Earlier this month, again in Pune, Ashok Gholap, 66, invited his extended family over to his home. His relatives came from across Maharashtra. Gholap told a newspaper that he wanted his relatives to undergo a Germ Line Cancer test that would help flag vulnerabilities. And, in a village called Gudran, some 100 km from Bhavnagar, Anvarali Manjayani is awaiting the results of a test that, he says, is extremely vital for the future of his children. Two months ago, the cloth trader’s wife, Yasmin, succumbed to breast cancer. Yasmin’s sister, too, was afflicted with breast cancer – as well as ovarian cancer – but she survived, says Manjayani. He is now waiting for the results of the genetic tests conducted on his wife when she was alive. These, he says, will determine whether he needs to get his three daughters tested.
“We got to know about the tests only after my wife fell ill,” says Manjayani. “We were advised that on the basis of Yasminben’s test reports, doctors will suggest whether I should get my daughters tested or not.
About a week ago, Dr Shishir Shetty, director of oncology at Apollo Hospitals, performed an operation on a senior citizen, a mother of two sons. She was diagnosed with colon cancer about two years ago, and a gene test confirmed that she was suffering from Familial adenomatous polyposis (FAP), an inherited disorder characterised by cancer of the large intestine (colon) and rectum. In March 2015, the lady underwent large intestine removal surgery, and the operation performed last week by Shetty was involved tackling a cancer relapse she suffered earlier this year. The FAP had also affected her liver. Dr Shetty’s patient is convalescing at the moment, but she is also worried about her sons. “She has already lost her two elder sisters and a younger brother to colon cancer, and the chances of other younger members in the family too being afflicted with it is very high. So, the lady’s extended family is now undergoing tests to determine whether they have the genetic condition,” says Shetty. The woman’s younger son has been diagnosed with the same gene, and has been advised by Shetty to get his large intestine removed. The sons, who are 32 and 30, are wary of what the future holds for them. “I’m not sure if I want to go in for the surgery, but I’m periodically undergoing tests to rule out colon cancer,” says the younger son. His elder brother would rather focus on his career at the moment. “I’m a bit unsettled by my brother’s diagnosis, but at this moment, I have a career to think of,” he told Mirror.
Over the years several private laboratories offering personalized individual DNA readings and genetic tests have come up in India. ACTREC, the R&D arm of the Tata Memorial Hospital, has been conducting genetic analysis of hereditary cancer since 2007, a project funded by the Indian Council of Medical Research. Yet others include Chennai-based XCODE, which offers predictive genetic tests for obesity, stroke, diabetes and cardiovascular diseases; Goregaon-based Super Religare Laboratories and Hyderabad-based Map My Genome. But Dr Shetty says that while genetic testing is now more accessible, there are still concerns that need to be addressed. “First of all, tests should only be conducted in families that have a history of a particular disease, and more often than not, it is cancer. At the same time, emotional counselling is required to ensure that patients are able to cope with stark diagnoses. ” Other experts echo his concerns.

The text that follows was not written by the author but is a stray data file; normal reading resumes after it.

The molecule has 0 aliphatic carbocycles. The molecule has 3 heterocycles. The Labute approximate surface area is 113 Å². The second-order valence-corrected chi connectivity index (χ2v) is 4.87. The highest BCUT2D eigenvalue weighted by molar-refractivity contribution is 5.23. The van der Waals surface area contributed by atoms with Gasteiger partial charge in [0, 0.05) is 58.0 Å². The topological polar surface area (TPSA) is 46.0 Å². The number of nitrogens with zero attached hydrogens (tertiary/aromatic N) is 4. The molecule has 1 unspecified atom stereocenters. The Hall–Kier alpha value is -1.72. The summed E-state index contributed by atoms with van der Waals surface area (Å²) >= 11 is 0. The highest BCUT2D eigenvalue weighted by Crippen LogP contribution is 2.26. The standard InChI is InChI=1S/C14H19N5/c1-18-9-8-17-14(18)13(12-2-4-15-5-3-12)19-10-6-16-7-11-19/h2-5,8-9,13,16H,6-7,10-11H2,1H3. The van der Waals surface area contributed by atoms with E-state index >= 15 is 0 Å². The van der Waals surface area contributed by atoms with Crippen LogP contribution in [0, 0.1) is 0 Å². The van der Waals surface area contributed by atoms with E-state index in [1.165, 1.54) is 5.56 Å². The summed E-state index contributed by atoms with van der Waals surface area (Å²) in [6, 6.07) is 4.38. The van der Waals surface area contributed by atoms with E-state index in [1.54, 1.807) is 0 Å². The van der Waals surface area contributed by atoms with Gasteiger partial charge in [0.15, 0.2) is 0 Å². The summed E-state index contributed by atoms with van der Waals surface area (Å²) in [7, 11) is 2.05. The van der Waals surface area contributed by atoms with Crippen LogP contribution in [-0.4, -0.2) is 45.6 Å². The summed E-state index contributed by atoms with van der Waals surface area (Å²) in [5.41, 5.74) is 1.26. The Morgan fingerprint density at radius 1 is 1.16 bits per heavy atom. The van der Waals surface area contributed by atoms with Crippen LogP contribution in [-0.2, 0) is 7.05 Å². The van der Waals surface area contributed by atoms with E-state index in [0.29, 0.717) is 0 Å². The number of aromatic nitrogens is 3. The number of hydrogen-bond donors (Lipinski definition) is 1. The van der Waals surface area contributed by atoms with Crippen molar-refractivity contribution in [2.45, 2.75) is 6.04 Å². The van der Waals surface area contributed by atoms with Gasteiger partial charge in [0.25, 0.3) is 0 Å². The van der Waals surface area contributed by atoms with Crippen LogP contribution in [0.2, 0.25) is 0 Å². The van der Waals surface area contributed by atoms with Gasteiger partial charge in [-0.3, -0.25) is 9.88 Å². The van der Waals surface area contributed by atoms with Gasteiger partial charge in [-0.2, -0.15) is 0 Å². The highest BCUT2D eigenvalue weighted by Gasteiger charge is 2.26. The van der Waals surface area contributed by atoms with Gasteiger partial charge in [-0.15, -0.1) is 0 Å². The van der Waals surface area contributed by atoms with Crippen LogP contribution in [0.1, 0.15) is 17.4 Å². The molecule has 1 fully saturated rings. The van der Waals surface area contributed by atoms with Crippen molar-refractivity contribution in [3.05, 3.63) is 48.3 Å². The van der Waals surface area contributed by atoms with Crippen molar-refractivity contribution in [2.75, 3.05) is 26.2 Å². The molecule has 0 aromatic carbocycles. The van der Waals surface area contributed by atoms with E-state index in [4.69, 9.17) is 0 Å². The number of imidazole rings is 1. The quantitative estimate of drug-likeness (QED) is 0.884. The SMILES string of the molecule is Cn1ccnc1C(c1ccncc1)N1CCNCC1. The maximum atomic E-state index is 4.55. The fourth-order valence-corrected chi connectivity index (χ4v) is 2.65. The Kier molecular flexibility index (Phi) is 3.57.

“We have discussed genetic testing with many families, but these pertain to only hereditary cancers, to test whether the family has a high risk or not. These cancers mostly include breast, ovarian, and gastrointestinal,” says Dr Prasad Narayanan, chief medical oncologist at Bengaluru-based Cytecare hospitals. But one needs specific indications as to why one want to get tested, he clarifies. “When you have a first degree relative who has either one of these cancers, or if there is a male patient who has breast cancer, it makes sense to get the test done to understand whether you have a high risk of passing on the disease genetically,” he adds.
“When it comes to Germline Genetic Testing, it is necessary only if someone within the family – a blood relation has already been diagnosed with any of the cancers. However, what is most important is testing and analysing the patient’s blood first. If it’s a somatic or acquired disease, then there’s almost no chance that the person will pass on the cancer to the family. However, if the germ line test reveals that the person’s cancer was inherited (for example BRCA gene mutation for breast cancer), it is important for the family to get tested to see if they are carriers as well, or not,” says Sam Santhosh, founder and chairman of MedGenome, a market leader for genomic diagnostics in South Asia and a leading provider of genomics research services globally. Santosh does not recommend recreational genetic testing. “Recreational genetic testing — called so because it’s not necessarily a test prescribed by a physician — is where a family goes in for an ad hoc genetic screening for diseases, and it is unlikely to be fruitful because we don’t possess enough technology or data as yet to come to conclusions whether a person is genetically pre-disposed to complex diseases such as cancer.”